“The Birth of Venus”

I wrote this paper for the Renaissance course I took while studying abroad in Florence, Italy the summer of 2013. The first time I walked around the corner in the Uffizi and caught Botticelli’s Birth of Venus in the corner of my eye, I could have fainted. I would have never expected myself to react so strongly and feel so passionately about the painting.

When I first decided I wanted to study art history, I thought I’d focus on the Renaissance. First and foremost, it is beautiful. Renaissance (quite literally “rebirth” in French) art breathes new life into antique ideas. For me, the scenes were clear and realistic, easily understood visually. While Renaissance art is ascetically pleasing, it can of course be understood on a deeper level, that of symbolism. Botticelli’s Nascita di Venere is a fine example.

((Here is a great online glossary to help with any terms that are not understood.))

Botticelli’s Nascita di Venere

Image Source: Uffizi.org
Image Source: Uffizi.org

What is Botticelli trying to say to his audience in painting the Nascita di Venere? What is he trying to convey in the presentations of the characters and their environment? The Nascita di Venere was painted in 1484 and most likely commissioned by the Medici family for Lorenzo the Magnificent’s cousin, Lorenzo di Pierfrancesco. It does not appear in any of the Medici records or inventories in the late fifteenth and early sixteenth centuries, but in 1550 Giorgio Vasari does mention, with some certainty, that is was hung on a wall in the Medici Villa di Castello, alongside Botticelli’s Primavera.

Sandro Botticelli, the youngest of four sons, was born in the Florentine neighbor hood of Santa Maria Novella in 1445. His father was a tanner and the family lived comfortably. Botticelli was a restless and somewhat rebellious child, so by age thirteen his father made Botticelli an apprentice in a goldsmith’s workshop. By about 1464 he was working under the already well-know painter, Fra Filippo Lippi. Lippi was favored by the Medici family and therefore, Botticelli became familiar with court topics, most importantly, Neoplatonism. By the 1470s, Botticelli “became [the Medici court’s] official painter” (Basta, 36). In 1481 Botticelli travelled to Rome where the pope trusted him to paint part of the walls in the Sistine Chapel. His time in Rome surely influenced the work he created thereafter.

Botticelli’s Nascita di Venere (Birth of Venus) was painted in 1484, just after his Primavera (Allegory of Spring). Starting from the left of the painting Zephyr, embraced by a nymph, blows a modest Venus on a half shell from the sea to the shoreline, where a maiden awaits to clothe her. Botticelli is most certainly a master of luminosity & smoothness. The figures seem to softly glow from within and the paint seems to blend effortlessly across the canvas. His style is clearly an adaptation of his apprenticeship under Fra Filippo Lippi around 1464. Lippi is known for the “realism of his compositions resulting from both his skill use of perspective and his precision in treating every decorative detail.” In Botticelli’s Nascita di Venere, every little detail is significant. For example, the violets that dot the shoreline symbolize love, the trees to the right are blossoming and will soon produce the Medici oranges, the laurel wreath around the handmaiden references Lorenzo the Magnificent, and the reed fruit (seen at bottom left) allude to Uranus’s genitals which were severed from his body and used to fertilize the sea.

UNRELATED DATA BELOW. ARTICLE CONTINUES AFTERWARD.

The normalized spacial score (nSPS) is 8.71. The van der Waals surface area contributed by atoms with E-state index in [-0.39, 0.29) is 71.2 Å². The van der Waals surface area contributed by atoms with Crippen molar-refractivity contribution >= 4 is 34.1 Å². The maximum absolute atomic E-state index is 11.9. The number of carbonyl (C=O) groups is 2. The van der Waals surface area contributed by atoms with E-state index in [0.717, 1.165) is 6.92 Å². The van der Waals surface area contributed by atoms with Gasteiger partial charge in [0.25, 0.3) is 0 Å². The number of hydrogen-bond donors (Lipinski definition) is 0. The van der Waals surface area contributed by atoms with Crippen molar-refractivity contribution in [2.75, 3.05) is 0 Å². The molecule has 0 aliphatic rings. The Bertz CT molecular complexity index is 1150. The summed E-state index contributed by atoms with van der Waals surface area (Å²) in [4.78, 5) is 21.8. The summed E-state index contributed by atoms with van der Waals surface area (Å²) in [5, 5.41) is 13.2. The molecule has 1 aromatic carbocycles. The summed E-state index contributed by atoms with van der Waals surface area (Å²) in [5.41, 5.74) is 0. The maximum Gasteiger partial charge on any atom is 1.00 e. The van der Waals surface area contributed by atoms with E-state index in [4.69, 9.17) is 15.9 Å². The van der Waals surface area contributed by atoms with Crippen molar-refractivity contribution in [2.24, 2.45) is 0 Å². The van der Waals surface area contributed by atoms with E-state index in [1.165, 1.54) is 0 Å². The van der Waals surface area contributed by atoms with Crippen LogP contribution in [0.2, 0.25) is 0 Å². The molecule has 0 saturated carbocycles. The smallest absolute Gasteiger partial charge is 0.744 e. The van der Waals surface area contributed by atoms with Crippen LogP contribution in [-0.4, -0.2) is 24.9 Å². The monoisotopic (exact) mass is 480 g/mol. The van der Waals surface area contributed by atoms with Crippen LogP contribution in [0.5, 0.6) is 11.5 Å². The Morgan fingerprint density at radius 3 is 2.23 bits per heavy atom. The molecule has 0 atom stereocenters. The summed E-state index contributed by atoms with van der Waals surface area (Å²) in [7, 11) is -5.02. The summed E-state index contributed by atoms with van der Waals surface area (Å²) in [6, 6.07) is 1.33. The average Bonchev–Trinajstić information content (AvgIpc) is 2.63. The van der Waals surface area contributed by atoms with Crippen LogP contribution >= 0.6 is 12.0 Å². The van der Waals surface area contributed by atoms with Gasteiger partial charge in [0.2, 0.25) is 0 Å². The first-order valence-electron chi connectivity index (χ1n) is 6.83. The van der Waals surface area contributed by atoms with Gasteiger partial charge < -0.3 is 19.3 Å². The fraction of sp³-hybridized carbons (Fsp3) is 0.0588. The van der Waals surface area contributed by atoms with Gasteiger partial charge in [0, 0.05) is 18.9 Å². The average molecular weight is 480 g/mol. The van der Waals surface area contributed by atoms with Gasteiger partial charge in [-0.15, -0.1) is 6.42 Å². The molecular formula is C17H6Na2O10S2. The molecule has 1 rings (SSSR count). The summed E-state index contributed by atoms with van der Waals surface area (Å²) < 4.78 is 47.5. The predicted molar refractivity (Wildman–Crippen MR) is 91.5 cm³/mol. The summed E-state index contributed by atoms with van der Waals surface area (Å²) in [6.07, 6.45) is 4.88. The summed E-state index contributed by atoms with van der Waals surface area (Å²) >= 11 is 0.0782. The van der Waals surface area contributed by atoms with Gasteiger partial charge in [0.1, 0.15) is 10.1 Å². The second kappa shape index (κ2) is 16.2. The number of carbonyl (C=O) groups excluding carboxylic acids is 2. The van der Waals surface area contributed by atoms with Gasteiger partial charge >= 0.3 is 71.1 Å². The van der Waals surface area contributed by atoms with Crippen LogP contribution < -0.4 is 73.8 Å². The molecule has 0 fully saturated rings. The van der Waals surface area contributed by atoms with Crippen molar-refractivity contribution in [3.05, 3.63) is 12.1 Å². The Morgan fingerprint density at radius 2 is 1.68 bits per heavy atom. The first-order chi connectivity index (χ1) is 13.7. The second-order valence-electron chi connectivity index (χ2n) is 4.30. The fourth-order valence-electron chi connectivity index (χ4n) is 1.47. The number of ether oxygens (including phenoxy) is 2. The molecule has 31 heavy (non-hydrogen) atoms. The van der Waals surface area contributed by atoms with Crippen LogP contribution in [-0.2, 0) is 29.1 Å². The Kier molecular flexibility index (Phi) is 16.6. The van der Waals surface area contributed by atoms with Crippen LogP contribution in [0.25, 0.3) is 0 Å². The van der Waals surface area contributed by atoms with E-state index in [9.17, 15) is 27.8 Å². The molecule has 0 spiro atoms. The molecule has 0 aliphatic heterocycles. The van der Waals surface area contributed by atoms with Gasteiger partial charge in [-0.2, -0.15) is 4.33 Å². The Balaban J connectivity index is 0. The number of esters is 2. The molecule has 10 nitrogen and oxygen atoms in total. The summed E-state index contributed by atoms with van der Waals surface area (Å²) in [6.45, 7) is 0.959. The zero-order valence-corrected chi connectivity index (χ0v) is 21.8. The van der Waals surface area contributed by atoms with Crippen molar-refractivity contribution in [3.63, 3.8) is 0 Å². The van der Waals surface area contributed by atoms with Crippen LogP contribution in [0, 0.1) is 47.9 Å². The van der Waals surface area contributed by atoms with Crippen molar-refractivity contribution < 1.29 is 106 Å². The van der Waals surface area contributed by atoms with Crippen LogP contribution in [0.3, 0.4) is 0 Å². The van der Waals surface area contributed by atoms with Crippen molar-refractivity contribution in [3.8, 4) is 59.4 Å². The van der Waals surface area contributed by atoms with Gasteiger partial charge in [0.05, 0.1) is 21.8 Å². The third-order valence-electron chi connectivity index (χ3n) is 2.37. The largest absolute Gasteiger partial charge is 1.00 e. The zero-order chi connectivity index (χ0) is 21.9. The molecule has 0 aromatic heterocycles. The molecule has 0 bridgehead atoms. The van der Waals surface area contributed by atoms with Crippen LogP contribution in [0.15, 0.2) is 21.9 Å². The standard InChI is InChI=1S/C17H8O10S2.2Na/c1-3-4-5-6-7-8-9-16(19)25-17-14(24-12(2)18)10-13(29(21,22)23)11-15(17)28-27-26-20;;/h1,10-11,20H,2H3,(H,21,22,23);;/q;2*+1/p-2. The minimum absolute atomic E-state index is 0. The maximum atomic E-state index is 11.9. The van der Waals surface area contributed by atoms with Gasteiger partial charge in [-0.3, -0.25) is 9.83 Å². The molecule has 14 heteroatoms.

Botticelli has incredible control of his line although, particularly in the body of Venus, his anatomy is not perfect. Botticelli is more concerned with presenting an idea (namely Neoplatonism) in addition to an ideal version of Venus as the “origin of poised universal Beauty.” The composition is horizontally linear and, in typical Botticelli fashion, the figures are pulled forward in the space and appear on the same plane. The dissipation of the waves and the curvy coastline do offer the viewer at least some sort of depth, but the action of the painting is most certainly in the foreground. Botticelli beautifully captures movement in Nascita di Venere. He actually paints the wind coming from Zephyr’s mouth and shows the movement it creates through Venus’s hair, blowing it softly to the right. While the garments of Zephyr and the nymph blow to the left as if they just swooped in, the maiden’s own garments and the cloth she is about to dress Venus with are pushed to the right by Zephyr’s breath. The waves, though painted simply, also create movement and help to pull the scene forward in space. Quite honestly the viewer can almost hear the waves gently lapping on the shore and the winds blowing through the garments and vegetation.